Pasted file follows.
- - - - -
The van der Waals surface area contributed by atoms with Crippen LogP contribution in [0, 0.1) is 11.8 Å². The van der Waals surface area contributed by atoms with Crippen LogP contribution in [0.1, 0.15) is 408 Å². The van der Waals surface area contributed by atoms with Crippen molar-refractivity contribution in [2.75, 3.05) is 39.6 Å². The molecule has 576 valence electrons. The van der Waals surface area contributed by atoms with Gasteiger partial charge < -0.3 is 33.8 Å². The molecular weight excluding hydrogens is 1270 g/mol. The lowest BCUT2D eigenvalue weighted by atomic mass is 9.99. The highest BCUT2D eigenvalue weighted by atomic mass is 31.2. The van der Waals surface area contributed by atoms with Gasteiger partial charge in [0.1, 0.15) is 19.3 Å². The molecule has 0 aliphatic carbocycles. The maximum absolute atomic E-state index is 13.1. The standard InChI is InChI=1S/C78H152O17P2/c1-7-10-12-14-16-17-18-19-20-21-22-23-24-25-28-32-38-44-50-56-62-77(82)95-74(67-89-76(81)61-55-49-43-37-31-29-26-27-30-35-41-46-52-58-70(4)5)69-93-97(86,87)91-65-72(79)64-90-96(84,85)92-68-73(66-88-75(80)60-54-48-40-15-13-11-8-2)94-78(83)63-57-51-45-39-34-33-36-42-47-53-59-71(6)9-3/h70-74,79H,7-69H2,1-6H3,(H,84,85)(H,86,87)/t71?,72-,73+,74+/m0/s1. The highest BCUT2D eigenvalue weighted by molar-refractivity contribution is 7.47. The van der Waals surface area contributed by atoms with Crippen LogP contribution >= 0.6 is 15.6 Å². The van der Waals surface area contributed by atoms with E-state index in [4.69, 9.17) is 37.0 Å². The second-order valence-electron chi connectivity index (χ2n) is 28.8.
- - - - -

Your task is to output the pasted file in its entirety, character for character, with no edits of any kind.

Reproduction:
The van der Waals surface area contributed by atoms with Crippen LogP contribution in [0, 0.1) is 11.8 Å². The van der Waals surface area contributed by atoms with Crippen LogP contribution in [0.1, 0.15) is 408 Å². The van der Waals surface area contributed by atoms with Crippen molar-refractivity contribution in [2.75, 3.05) is 39.6 Å². The molecule has 576 valence electrons. The van der Waals surface area contributed by atoms with Gasteiger partial charge < -0.3 is 33.8 Å². The molecular weight excluding hydrogens is 1270 g/mol. The lowest BCUT2D eigenvalue weighted by atomic mass is 9.99. The highest BCUT2D eigenvalue weighted by atomic mass is 31.2. The van der Waals surface area contributed by atoms with Gasteiger partial charge in [0.1, 0.15) is 19.3 Å². The molecule has 0 aliphatic carbocycles. The maximum absolute atomic E-state index is 13.1. The standard InChI is InChI=1S/C78H152O17P2/c1-7-10-12-14-16-17-18-19-20-21-22-23-24-25-28-32-38-44-50-56-62-77(82)95-74(67-89-76(81)61-55-49-43-37-31-29-26-27-30-35-41-46-52-58-70(4)5)69-93-97(86,87)91-65-72(79)64-90-96(84,85)92-68-73(66-88-75(80)60-54-48-40-15-13-11-8-2)94-78(83)63-57-51-45-39-34-33-36-42-47-53-59-71(6)9-3/h70-74,79H,7-69H2,1-6H3,(H,84,85)(H,86,87)/t71?,72-,73+,74+/m0/s1. The highest BCUT2D eigenvalue weighted by molar-refractivity contribution is 7.47. The van der Waals surface area contributed by atoms with Crippen LogP contribution >= 0.6 is 15.6 Å². The van der Waals surface area contributed by atoms with E-state index in [4.69, 9.17) is 37.0 Å². The second-order valence-electron chi connectivity index (χ2n) is 28.8.